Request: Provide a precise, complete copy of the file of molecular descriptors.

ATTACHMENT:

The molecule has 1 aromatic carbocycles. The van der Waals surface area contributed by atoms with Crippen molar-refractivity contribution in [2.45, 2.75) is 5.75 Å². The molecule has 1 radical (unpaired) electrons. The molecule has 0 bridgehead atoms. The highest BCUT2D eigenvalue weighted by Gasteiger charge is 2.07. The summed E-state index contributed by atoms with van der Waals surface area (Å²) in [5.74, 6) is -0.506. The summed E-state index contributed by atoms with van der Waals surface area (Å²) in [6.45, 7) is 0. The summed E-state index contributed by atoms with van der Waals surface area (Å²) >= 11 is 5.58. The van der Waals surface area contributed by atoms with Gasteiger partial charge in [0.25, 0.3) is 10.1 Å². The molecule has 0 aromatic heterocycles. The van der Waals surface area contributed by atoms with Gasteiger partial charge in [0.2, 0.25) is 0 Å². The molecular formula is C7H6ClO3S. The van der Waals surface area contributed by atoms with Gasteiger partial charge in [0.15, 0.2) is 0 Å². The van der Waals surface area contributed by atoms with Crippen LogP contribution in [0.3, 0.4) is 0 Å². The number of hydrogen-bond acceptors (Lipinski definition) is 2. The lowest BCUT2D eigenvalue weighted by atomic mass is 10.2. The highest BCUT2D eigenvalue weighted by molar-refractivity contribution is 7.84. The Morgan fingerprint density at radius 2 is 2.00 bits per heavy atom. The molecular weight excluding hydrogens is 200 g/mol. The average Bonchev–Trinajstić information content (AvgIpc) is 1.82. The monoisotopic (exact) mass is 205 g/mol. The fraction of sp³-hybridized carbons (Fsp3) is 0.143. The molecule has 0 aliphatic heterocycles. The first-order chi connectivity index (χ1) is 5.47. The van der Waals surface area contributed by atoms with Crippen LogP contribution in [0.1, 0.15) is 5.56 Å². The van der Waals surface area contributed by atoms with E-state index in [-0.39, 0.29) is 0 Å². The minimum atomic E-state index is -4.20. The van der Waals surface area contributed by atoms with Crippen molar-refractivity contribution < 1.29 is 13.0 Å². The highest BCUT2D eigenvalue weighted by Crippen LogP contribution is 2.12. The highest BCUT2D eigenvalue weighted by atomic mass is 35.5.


The molecule has 1 aromatic carbocycles. The van der Waals surface area contributed by atoms with Crippen molar-refractivity contribution in [2.45, 2.75) is 5.75 Å². The molecule has 1 radical (unpaired) electrons. The molecule has 0 bridgehead atoms. The highest BCUT2D eigenvalue weighted by Gasteiger charge is 2.07. The summed E-state index contributed by atoms with van der Waals surface area (Å²) in [5.74, 6) is -0.506. The summed E-state index contributed by atoms with van der Waals surface area (Å²) in [6.45, 7) is 0. The summed E-state index contributed by atoms with van der Waals surface area (Å²) >= 11 is 5.58. The van der Waals surface area contributed by atoms with Gasteiger partial charge in [0.25, 0.3) is 10.1 Å². The molecule has 0 aromatic heterocycles. The van der Waals surface area contributed by atoms with Gasteiger partial charge in [0.2, 0.25) is 0 Å². The molecular formula is C7H6ClO3S. The van der Waals surface area contributed by atoms with Gasteiger partial charge in [0.15, 0.2) is 0 Å². The van der Waals surface area contributed by atoms with Crippen LogP contribution in [0.3, 0.4) is 0 Å². The number of hydrogen-bond acceptors (Lipinski definition) is 2. The lowest BCUT2D eigenvalue weighted by atomic mass is 10.2. The highest BCUT2D eigenvalue weighted by molar-refractivity contribution is 7.84. The Morgan fingerprint density at radius 2 is 2.00 bits per heavy atom. The molecular weight excluding hydrogens is 200 g/mol. The average Bonchev–Trinajstić information content (AvgIpc) is 1.82. The monoisotopic (exact) mass is 205 g/mol. The fraction of sp³-hybridized carbons (Fsp3) is 0.143. The molecule has 0 aliphatic heterocycles. The first-order chi connectivity index (χ1) is 5.47. The van der Waals surface area contributed by atoms with Crippen LogP contribution in [0.1, 0.15) is 5.56 Å². The van der Waals surface area contributed by atoms with E-state index in [-0.39, 0.29) is 0 Å². The minimum atomic E-state index is -4.20. The van der Waals surface area contributed by atoms with Crippen molar-refractivity contribution < 1.29 is 13.0 Å². The highest BCUT2D eigenvalue weighted by Crippen LogP contribution is 2.12. The highest BCUT2D eigenvalue weighted by atomic mass is 35.5.